Especially the point about research and testing. "Not enough data yet" is a valid & important answer on the spectrum. Plus, and this is the data/journo geek in me, when you "decide" what something means is often when you stop looking for answers to the most interesting questions. 

Like, "are the most influential Instagram users already engaging w/video elsewhere" or "is there a clear long tail" or "what does engagement look like over time?" e.g.....(8 gazillion people posted a video in the first week, but only 800 posted a video in the 8th week). On a new venture, those are questions / metrics that are going to change, and you have to keep an open mind. 


bowden2bowden
bowden2bowden

This is a perfectly stated post of something that grates on me and as I see I am not alone. Those that are quick to state the death, change, revelation, market shift upon the announcement of each new shiny object (almost daily) that flashes should head off to their Caribbean island and enjoy the good life they are entitled too. Certainly their working crystal ball is making them millions! Well done Ken and I share your angst.

Danny Brown
Danny Brown

One of my biggest pet peeves is the "killer syndrome" that startups, marketers and PR spin doctors love to come up with. In the past 4 days, I've been pinged twice by the same startup, calling itself a "Hootsuite killer". Because, yes, there is something so incredibly innovative about a product that no-one else is doing at all, that will kill the competitor stone dead.

Meh.

ShellyKramer
ShellyKramer

Great post, Ken. I absolutely loathe the "I don't like it, so it won't work" mentality and try hard to keep an open mind and let things play out, test them, see what I think. Thank you for writing about it. PS Are you using a plugin that pulls related articles or do you curate those? I'd like to know what it is - I like it :)))

philgerb
philgerb

We use these words to get people's attention, not because we mean them. Or we say them because we hope something will die, because we can't keep up with all the different platforms that beckon us. All of that said, I'd love a little more rational thought and a little less bloviation as much as the next guy/gal. But how do we get there? Stop reading stark headlines? Turn off interesting stuff and start focusing on that which bores us? 

Meh - I got no answers. Only questions.

margieclayman
margieclayman

This is a fantastic post, Ken. I keep saying it over and over again - there is no room for nuance on the interwebs. If something new pops up, something has to die. Co-exist? Phew. No way. One thing has to be better than the other, and you have to guess which one it is. But like you say, no one is really held accountable for what they say (most of the time). Strange world we live in.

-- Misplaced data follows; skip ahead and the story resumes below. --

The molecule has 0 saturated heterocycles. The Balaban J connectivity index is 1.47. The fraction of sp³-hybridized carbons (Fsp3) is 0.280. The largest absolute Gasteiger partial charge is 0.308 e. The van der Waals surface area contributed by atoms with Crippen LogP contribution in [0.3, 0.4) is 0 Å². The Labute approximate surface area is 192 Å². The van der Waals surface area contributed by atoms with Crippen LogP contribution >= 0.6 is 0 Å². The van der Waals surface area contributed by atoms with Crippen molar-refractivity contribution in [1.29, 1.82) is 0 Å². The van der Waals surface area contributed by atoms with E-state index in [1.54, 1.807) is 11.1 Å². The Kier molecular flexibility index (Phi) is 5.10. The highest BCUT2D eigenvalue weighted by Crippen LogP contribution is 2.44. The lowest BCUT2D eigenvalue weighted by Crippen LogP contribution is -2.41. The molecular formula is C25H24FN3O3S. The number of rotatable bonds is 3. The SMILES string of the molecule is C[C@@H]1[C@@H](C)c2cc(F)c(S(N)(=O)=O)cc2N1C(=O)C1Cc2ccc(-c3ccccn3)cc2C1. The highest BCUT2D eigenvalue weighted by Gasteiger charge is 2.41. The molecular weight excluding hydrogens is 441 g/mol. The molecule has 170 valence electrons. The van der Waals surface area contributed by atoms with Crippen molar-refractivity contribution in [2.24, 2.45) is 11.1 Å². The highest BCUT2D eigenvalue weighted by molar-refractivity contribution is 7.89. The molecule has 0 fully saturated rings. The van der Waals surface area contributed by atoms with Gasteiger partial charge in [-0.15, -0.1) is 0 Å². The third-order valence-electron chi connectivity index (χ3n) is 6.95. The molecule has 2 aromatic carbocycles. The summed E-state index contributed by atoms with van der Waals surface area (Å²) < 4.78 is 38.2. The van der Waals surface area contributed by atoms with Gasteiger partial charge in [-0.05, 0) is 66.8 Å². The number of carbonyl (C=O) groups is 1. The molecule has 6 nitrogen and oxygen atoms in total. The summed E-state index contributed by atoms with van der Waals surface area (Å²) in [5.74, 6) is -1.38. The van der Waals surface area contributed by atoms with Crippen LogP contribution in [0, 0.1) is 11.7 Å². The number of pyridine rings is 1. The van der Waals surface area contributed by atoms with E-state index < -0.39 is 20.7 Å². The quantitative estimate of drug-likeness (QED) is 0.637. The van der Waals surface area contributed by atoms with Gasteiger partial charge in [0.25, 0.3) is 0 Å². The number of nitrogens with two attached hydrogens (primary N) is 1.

KenMueller
KenMueller moderator

@bowden2bowden Thanks, Randy. It seems like the bigger the name, the more they try to do this, but also now everyone is doing it. Oy.

KenMueller
KenMueller moderator

@Danny Brown Right now I'm working on a Klout killer! Oh wait, God already invented that. It's called common sense. never mind.

KenMueller
KenMueller moderator

@philgerb Yes, a lot of it is headlines, but we need real analysis. And that can't be done in a day, or perhaps even a week. We need time to play around and try them, and see what the general public is gonna do with them. Shoot, when the new MySpace rolled out, I saw folks saying it was gonna change things and hurt Facebook. Why? Because they hate Facebook and the new MySpace looks pretty.

KenMueller
KenMueller moderator

@margieclayman I think there is a reason we now have a social universe with a few big players. They are all unique and work well together either in integration or in strategic placement. Pinterest, Facebook, Twitter, LinkedIn, Instagram aren't competing, per se. Because they are all different and have their own place.

KenMueller
KenMueller moderator

@Danny Brown @ShellyKramer Yeah, what he said. Zemanta. Zemanta has a plug in, but this is done by a browser extension. The plug in has different features which I haven't yet explored. 

And I hate the "I don't like it, so it won't work" discussion not too long ago, and I bit my tongue for a variety of reasons. I even was gonna use a portion of that discussion in this post but deleted because of the situation. But it irked me.